I’ve learned when I write in a way that communicates my vision yet leaves space for others’ imagination, the best version of an idea has the chance to bubble up. All my scripts include notes that help express my vision for the piece along with this statement: “actors are welcome to ignore these notes.”
“Scriptwriting is not about the words on the page…it’s about mapping behaviour”
I borrow this quote from the brilliant playwright Simon Stephens. When I heard him say this, my gut flipped with the truth of it. It’s easy to get seduced by wordsmithing (I did – I still do) but I’ve learned the real work of a playwright is not crafting pretty sentences; it’s exploring what it means to be human – mapping behaviour. Take a character. What does she want? What’s stopping her getting it? What does she do to get what she wants? To whom? What are the consequences? How does she handle these consequences? Then what does she do? And so on…
It’s all about serving actors – with great characters, dialogue, subtext, and action
The way playwrights map behaviour is through dialogue and stage directions. What is said? More importantly, what is not said? I’ve learned that actors will find the subtext and leak truth to the audience through their body language, tone of voice, or just a glance. Great playwriting leaves bags of space for brilliant actors to do their work.
Finish it. Get it on its feet
Neil Gaiman said, “Whatever it takes to finish things, finish. You will learn more from a glorious failure than you ever will from something you never finished.”
So true. One of the reasons I’ve learned so much since 2013 is that I’ve written, finished, and produced lots of short pieces. Each piece has taught me something new, just by getting it over the line. Putting the script into actors’ hands and watching an audience respond has taught me even more. I reckon at least 50% of my learning happens after a piece of work is finished. I used to rob myself of this learning by not finishing projects.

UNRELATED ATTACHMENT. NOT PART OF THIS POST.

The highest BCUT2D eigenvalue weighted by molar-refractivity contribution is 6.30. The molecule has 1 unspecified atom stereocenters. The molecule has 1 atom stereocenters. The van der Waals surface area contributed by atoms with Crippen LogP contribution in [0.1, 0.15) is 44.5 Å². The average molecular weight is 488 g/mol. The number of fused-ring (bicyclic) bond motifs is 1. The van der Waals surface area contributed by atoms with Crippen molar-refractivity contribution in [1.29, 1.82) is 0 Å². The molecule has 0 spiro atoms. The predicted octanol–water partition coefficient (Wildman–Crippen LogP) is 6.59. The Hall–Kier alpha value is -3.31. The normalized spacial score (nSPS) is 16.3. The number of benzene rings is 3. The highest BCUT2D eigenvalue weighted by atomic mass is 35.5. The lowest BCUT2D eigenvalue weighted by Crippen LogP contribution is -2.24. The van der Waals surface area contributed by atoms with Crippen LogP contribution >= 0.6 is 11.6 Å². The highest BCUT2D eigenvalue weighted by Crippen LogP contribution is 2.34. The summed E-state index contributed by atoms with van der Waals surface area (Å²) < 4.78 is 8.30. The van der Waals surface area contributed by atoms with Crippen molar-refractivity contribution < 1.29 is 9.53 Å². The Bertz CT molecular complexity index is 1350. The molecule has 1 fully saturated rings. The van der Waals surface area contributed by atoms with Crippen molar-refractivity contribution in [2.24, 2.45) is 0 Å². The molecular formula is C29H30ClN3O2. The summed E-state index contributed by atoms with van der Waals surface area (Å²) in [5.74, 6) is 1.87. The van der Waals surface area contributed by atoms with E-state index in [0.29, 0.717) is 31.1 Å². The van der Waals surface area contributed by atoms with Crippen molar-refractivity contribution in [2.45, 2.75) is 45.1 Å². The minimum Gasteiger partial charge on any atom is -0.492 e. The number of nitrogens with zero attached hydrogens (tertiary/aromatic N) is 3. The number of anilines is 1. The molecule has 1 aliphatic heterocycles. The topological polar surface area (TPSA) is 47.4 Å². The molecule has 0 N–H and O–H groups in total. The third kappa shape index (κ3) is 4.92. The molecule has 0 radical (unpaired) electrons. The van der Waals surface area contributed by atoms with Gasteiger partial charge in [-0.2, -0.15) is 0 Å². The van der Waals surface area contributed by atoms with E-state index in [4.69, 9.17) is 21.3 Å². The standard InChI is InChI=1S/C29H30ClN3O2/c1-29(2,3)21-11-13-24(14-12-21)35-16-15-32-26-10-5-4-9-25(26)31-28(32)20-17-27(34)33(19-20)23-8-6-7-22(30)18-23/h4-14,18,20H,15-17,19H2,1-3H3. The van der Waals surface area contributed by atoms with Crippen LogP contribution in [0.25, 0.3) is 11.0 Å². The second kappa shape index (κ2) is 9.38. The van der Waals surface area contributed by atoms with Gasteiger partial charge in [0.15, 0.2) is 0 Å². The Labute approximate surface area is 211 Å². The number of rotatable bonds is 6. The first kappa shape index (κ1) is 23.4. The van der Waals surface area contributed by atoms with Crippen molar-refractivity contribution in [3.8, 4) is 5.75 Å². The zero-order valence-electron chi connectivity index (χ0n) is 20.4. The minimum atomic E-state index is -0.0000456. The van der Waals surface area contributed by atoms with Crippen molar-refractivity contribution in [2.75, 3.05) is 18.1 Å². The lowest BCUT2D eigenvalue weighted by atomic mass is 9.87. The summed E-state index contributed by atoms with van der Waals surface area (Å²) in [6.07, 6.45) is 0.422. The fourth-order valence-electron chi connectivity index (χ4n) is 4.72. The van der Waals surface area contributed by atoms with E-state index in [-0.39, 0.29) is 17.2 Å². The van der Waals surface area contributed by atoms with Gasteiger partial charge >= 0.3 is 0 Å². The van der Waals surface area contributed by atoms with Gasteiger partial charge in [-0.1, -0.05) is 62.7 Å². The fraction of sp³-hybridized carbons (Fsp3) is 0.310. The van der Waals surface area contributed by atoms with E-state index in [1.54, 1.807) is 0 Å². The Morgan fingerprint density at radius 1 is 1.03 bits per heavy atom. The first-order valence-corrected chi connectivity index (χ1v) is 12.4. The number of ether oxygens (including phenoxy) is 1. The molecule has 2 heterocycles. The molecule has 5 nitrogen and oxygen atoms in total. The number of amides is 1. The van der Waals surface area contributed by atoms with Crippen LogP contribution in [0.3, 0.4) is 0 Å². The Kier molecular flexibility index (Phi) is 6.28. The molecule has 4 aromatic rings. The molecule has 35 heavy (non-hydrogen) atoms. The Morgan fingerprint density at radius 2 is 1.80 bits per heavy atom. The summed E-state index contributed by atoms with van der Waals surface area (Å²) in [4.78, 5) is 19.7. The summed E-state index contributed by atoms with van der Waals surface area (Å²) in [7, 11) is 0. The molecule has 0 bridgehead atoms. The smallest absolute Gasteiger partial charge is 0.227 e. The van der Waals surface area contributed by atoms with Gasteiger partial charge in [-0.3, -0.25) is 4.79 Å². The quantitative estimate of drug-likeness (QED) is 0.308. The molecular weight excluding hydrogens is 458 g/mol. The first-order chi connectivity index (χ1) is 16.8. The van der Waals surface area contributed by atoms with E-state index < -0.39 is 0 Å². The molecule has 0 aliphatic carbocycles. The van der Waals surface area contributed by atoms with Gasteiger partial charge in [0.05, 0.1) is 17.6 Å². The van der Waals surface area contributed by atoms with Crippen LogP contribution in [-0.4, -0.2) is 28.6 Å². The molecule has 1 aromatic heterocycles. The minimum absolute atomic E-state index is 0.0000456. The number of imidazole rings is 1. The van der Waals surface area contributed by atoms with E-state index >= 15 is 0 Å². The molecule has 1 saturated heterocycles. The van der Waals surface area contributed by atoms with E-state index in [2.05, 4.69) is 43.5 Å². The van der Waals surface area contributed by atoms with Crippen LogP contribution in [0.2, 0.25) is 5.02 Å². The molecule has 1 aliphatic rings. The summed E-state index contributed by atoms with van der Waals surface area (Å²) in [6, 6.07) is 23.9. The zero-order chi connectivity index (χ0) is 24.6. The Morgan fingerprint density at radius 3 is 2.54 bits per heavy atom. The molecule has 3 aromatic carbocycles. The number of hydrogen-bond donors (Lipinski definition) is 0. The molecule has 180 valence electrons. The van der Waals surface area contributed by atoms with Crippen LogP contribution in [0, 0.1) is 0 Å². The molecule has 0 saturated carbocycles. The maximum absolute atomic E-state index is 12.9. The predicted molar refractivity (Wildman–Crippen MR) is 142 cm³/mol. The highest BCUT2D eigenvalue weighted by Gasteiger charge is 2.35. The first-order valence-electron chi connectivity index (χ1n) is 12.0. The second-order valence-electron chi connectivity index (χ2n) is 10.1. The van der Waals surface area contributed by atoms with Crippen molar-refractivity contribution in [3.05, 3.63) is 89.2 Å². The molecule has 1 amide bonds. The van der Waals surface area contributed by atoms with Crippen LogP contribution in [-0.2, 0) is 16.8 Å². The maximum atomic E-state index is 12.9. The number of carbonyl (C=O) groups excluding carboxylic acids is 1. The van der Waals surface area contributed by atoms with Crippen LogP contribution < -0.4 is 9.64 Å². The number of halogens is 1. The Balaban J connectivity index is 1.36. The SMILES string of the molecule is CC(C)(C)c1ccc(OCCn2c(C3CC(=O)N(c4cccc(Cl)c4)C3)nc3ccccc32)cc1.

Writing plays is a vehicle for my growth and development
Probably the most important thing I’ve learned is that writing stories makes me a better person. As I create characters, plonk them into challenging situations, ramp up the tension and see what they do, I imagine myself in these situations too. I understand other views of the world a bit better. Stories are one of the places where empathy can be born.
To quote Seth Godin (blog 30/7/16), “Empathy is difficult. If you believed what he believes, you’d do precisely what he’s doing. Think about that for a second. People act based on the way they see the world… Understanding someone else’s story is hard… but it’s worth the effort.”
So after all that, what’s the seventh thing I’ve learnt?
Write another play. There’s always more for me to learn.
Links to more playwriting info:
The Student Guide to Writing: Playwriting (10 lesson plans written by industry experts).
Bruntwood prize writing resources.
Story structure: John Yorke.
Simon Stephens on how playwriting’s not about words (watch from 38:43).
Seth Godin’s blog.